Technology is Key

The data requirement for compliance will be excessive. Gathering, collating and analysing data sets of such volume manually would be a foolish and costly undertaking; as would relying on outdated paper based or spreadsheet methods for managing the transition.

Many lessees today use spreadsheets (68% according to PwC research) to manage their lease portfolios and account for their leases. With the complexity of the new leases standard; using spreadsheets for this process may not be cost-effective and is increasingly prone to inconsistencies and errors within large data sets, which ultimately results in inaccurate validation of the critical lease data needed for financial compliance. Producing the retrospective reports necessary for compliance will also be a complex and difficult task if undertaken using spreadsheets, as traditional programs such as Excel do not have the built-in accounting functionality. Companies have to develop their own workarounds and compromises in order to produce the required reports – these are again at risk of inconsistency and errors.

In order to produce the required reports and identify how their asset financing will be affected, businesses will need to begin the process of gathering their lease data for all active leases.

 
Many companies have disparate systems for tracking, monitoring, and housing lease agreements.
Sheri Wyatt, PwC

 

The answer to this problem is for lessees to implement lease management and accounting software capable of acting as a centralised data repository and single entry point for data collation, tracking and validation of accurate lease data across an entire lease portfolio. The best solutions of this nature should also incorporate integrated functionality capable of generating the relevant accounting calculations required for IFRS 16 compliance and support the total management of a lease, throughout its entire lease life-cycle. Such functionality will enable businesses to optimise their portfolio effectively and stay ahead of any lease obligation.

 
Following the release of both new lease accounting standards, it’s clear that creating a centralized, electronic repository of all equipment and real estate leases held should be a priority for companies with leased assets.
Sean Torr, Advisory Managing Director and Lease Accounting Services Leader at Deloitte & Touche LLP

 

With the need for retrospective comparative reports as a requisite of compliance, it’s important that any software solution incorporates the appropriate functionality to produce these reports. Such reports are critical for the planning and evaluation stage of the project and form the basis of any impact assessment for the standard. This analysis is a valuable resource for educating departments, employees, key stakeholder and investors as to the impact of the new standard.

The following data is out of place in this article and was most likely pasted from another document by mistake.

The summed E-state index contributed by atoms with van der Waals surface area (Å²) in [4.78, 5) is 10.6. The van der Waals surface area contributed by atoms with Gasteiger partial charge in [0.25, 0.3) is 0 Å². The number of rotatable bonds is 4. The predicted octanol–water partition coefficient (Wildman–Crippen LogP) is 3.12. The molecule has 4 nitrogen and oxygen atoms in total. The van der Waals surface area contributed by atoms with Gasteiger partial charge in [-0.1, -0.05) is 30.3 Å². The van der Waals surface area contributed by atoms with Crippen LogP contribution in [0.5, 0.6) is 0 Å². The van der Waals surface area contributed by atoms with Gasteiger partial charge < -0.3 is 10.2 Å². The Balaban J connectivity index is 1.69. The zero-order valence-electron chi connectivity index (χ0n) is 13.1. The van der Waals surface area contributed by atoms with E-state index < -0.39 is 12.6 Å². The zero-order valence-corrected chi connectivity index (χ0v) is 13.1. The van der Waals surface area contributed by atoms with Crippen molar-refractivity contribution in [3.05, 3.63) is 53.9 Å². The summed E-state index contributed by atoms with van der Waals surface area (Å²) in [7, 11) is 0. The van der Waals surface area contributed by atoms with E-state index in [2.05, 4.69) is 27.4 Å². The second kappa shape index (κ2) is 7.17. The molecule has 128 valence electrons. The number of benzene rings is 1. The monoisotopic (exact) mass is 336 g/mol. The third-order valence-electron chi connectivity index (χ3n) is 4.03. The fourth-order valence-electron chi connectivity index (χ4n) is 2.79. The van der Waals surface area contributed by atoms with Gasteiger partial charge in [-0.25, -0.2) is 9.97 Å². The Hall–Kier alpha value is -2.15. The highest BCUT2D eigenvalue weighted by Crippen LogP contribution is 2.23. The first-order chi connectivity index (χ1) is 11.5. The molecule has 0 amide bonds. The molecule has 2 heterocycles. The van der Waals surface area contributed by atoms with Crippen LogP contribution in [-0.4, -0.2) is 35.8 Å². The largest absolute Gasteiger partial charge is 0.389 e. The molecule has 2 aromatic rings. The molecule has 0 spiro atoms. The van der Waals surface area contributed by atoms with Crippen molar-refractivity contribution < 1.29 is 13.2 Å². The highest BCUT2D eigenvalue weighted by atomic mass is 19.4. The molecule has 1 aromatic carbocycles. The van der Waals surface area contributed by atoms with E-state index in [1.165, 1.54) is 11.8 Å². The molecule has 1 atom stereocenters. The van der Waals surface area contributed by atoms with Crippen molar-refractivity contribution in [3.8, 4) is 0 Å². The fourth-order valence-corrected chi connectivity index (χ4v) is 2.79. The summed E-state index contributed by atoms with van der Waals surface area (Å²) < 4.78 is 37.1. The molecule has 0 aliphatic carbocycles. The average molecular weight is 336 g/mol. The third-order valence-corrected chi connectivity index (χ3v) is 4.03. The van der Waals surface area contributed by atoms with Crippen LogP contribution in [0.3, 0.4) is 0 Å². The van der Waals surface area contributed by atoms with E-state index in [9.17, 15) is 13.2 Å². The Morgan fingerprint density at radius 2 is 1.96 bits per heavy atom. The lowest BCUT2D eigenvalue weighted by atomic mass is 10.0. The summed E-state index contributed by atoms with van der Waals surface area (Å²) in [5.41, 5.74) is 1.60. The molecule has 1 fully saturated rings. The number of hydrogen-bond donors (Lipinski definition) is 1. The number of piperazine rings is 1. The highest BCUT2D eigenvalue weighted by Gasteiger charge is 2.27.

Lease Optimisation and Information Software – LOIS

Specialised lease accounting and management software, such as Innervision’s own system LOIS, can be the difference between a seamless, successful transition and a complex, challenging one.

LOIS is the perfect solution for IFRS 16 as it incorporates all the tools, features and functionality needed to facilitate full compliance.

LOIS will provide companies with:

  • A central hub for storing critical lease data and information
  • Accurate and effective lease validation and analysis
  • A filtration system for finding information on specific leases required for reports
  • Data processing, reporting and visualisation features that help you translate and utilise the information
  • Advanced IFRS and FASB lease accounting reporting functionality
  • IFRS reports that automatically calculate the complex accounting calculations at the touch of a button
  • Outputs that interface with all major EPR systems (including SAP, Oracle and other General Ledger applications)
  • Scalable and practical lease management functionality for long term optimisation
  • Dashboards that provide a top-level overview of the health of your entire lease portfolio
  • An advanced suite of reports that allows you to identify further savings by identifying unnecessary expenditure overspends and extended leases
  • Before and after impact assessment of how your financial metrics will change after IFRS 16

 

Innervision and LOIS will provide you with the keys to unlocking valuable, actionable insights from within your lease portfolio and gives you all the tools to ease the burden of compliance.

See LOIS for yourself by arranging a demo with one of our leasing experts. Find out how LOIS can help simplify your transition to new lease accounting standards, allowing you to achieve compliance alongside lease management savings.